“And while the dogs ran merry circles around us, Ted and I would get to chat, about dogs and politics and current events and the arts and even about the law.


“A former U.S. attorney and long-time, widely respected federal prosecutor, Ted knew a lot more about the law than I did. So when we paused on our dog patrol for conversation, I usually learned something about the legal business.


“But I learned things about dogs, too, and the arts, and, well, just about everything else that might come up. Because Ted was a well-read, thoughtful guy, careful in consideration of things that mattered and articulate in expressing his opinions.


“I'll miss that. I'll miss that a lot.”


As word spreads today of Ted’s death, many people are counting the ways they’ll miss the guy.


“The email responses I’ve been getting this morning have been touching,” Vargo said. “And it’s been hard for a lot of people here.”


Tim Snyder is one of those in Vargo’s office who feels the loss. The 30-year-old prosecutor, a native of Florida who has been in the office for about a year, said McBride’s open demeanor and conversational style made him easy to get to know, to like and to learn from.


“For me, I didn’t know him for very long, about a year, but I loved Ted,” Snyder said. “Some of the conversations I had with him were just about life. And I felt like I connected with him really well. I think he had that effect on a lot of people. He just had such genuine opinions and they were wise opinions, very well thought out. And because of the thought he put into it, he really had an effect on me and on a lot of other people.”



Snyder said Ted wasn’t one to “sit there and teach and lecture,” but rather he’d engage the other lawyers, ask questions, offer insights, talk about life and law, courtroom technique and good books to read. And he’d regularly show up at Snyder’s court hearings, where they’d talk before and after the hearing.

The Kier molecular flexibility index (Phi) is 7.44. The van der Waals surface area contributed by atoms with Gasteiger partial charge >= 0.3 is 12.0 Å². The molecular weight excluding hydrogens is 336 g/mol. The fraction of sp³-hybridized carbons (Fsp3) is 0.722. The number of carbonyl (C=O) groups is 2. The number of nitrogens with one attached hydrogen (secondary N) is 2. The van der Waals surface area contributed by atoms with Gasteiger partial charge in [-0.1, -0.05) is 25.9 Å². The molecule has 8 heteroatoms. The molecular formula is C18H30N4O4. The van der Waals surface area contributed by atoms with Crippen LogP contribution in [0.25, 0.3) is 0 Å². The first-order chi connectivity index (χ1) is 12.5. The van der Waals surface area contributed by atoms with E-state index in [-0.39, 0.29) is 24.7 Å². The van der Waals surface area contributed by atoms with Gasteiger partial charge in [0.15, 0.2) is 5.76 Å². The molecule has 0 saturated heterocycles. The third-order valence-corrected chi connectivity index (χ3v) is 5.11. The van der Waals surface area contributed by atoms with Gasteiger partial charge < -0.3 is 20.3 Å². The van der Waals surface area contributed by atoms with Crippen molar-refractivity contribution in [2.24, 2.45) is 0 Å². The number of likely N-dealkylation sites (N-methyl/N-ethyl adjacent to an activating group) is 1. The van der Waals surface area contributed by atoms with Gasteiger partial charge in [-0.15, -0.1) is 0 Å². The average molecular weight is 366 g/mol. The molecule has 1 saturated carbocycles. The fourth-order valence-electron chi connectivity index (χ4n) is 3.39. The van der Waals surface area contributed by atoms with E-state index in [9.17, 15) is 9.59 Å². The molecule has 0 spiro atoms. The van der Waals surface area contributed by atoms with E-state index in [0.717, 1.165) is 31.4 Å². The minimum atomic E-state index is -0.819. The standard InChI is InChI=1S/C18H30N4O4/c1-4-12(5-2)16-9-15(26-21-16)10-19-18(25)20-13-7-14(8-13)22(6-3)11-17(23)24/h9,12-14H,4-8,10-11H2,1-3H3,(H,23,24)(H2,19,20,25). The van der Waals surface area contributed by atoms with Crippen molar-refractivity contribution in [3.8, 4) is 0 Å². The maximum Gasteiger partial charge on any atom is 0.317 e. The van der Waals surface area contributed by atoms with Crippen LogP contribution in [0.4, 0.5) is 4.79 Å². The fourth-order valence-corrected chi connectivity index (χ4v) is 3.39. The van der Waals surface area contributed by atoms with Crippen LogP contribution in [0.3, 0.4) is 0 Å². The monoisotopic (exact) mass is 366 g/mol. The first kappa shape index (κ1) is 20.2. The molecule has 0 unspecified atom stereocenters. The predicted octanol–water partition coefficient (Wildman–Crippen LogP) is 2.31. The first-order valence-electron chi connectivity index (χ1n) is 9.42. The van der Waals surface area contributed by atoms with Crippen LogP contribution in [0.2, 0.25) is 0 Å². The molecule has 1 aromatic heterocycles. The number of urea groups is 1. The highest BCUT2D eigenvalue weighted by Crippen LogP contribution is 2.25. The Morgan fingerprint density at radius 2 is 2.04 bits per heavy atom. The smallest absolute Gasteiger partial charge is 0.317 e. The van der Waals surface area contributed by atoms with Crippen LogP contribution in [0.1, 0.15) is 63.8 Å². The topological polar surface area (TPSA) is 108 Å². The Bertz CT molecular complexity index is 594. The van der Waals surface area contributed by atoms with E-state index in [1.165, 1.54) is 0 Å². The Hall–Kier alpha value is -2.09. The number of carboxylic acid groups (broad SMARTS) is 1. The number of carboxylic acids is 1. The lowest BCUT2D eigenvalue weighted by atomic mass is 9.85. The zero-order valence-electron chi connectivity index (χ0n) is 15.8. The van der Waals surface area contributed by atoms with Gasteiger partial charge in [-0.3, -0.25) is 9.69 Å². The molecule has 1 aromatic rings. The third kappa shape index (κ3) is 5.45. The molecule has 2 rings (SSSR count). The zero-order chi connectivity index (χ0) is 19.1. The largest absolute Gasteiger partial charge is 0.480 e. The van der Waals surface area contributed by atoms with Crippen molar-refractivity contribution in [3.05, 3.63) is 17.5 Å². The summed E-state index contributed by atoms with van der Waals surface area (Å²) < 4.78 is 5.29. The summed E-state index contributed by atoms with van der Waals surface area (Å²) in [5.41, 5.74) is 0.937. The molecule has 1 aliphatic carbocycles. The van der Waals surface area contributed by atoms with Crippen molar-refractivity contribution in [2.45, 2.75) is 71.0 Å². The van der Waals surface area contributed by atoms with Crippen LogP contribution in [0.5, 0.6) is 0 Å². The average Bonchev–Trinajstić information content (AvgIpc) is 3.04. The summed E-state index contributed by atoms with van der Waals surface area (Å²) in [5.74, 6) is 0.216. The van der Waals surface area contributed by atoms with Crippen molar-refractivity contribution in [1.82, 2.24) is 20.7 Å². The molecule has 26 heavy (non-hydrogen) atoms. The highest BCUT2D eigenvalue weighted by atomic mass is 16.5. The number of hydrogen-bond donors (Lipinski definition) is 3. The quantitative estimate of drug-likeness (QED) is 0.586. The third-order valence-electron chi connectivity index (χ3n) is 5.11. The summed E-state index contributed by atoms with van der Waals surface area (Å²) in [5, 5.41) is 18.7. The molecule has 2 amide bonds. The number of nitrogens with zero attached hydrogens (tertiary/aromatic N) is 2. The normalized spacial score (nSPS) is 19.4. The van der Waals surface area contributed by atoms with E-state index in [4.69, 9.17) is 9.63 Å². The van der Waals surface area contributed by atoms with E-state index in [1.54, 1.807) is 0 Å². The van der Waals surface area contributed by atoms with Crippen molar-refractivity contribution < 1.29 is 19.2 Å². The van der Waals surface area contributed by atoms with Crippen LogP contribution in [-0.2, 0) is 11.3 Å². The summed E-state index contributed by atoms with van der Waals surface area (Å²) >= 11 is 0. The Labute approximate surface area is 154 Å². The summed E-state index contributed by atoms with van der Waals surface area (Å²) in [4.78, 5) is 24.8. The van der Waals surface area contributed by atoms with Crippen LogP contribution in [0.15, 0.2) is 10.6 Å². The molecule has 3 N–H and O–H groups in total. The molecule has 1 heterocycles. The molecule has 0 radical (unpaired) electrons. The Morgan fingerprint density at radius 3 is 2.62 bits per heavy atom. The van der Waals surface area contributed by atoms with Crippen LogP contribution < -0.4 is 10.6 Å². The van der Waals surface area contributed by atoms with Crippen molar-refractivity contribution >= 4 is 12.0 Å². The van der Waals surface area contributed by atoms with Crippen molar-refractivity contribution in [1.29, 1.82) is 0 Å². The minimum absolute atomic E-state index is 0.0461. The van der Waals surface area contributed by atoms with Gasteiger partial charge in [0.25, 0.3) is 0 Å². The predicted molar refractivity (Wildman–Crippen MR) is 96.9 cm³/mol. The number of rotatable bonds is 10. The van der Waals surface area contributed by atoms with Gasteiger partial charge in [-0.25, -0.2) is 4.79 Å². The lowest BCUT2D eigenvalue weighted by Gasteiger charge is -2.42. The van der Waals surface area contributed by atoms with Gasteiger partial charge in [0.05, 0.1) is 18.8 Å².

“Just his presence there made me feel confident and gave me someone to speak to after the hearing about what I could have done better, and just what he thought a professional attorney should do in those situation,” Snyder said.


And then there was Ted’s attire. He always gave a lesson in that, too, because he liked to dress up and because he respected the process, and those involved in it.


“He’d come to these court hearings that are really low-level stuff, but he’d always be dressed to the T,” Snyder said. “He never showed that this stuff was beneath him. He’s show up like that and pay attention, and really listen.”


Snyder said he’ll miss the “welcome surprise” of seeing Ted McBride stroll up the hallway toward the courtroom for a hearing. He’ll be just one of many feeling that emptiness.


Another is South Dakota Attorney General Marty Jackley, also a former U.S. attorney who worked with McBride at the federal level.


“South Dakota has lost one of its most respected prosecutors,” Jackley said in a text. “Victims have lost a strong voice that was always there for them. And I have lost my dear friend.”


Many are grieving for their dear friend Ted McBride. Many, many more who had a friendly relationship or positive encounters with McBride over the years are also feeling the loss. Some of them showed up on my Facebook page after I posted news of Ted’s death:


Former Rapid City Journal reporter Dan Daly: “I first met Ted in federal court. At the end of the hearing I was there to cover, Ted said, ‘You might want to stay for the next hearing.’ It turned out to be a better story than the first hearing.”


Former Sioux Falls Argus Leader reporter Rob Swenson: “Oh, no. This is sad. Ted was very helpful back when I was a reporter covering the court beat in Sioux Falls. He followed the news closely and always seemed energized by life.”


Reptile Gardens public-relations director John Brockelsby: “So So sad. Ted was the best.”


McBride friend Peg Seljeskog: “And his laugh! His bow ties, his eye twinkle, his take on anything being discussed. He was just the best. He will be missed by so many people.”


McBride friend Jeanne Apelseth: “I last saw Ted in downtown Rapid City right before we left for Phoenix. As always, he looked dapper and had a smile on his face and time to talk. What a loss for Rapid City. Sad, sad news. Rest In Peace.”


Rapid City defense lawyer Tim Rensch:  “I am sorry he is gone. He was a class act in the courtroom and out.”


And again, Mark Vargo: “He made it very personal for the people here. And he really made an effort to stay with it. It was probably only three weeks ago that he attended his last hearing.”


All dressed up, of course, and a class act to the end.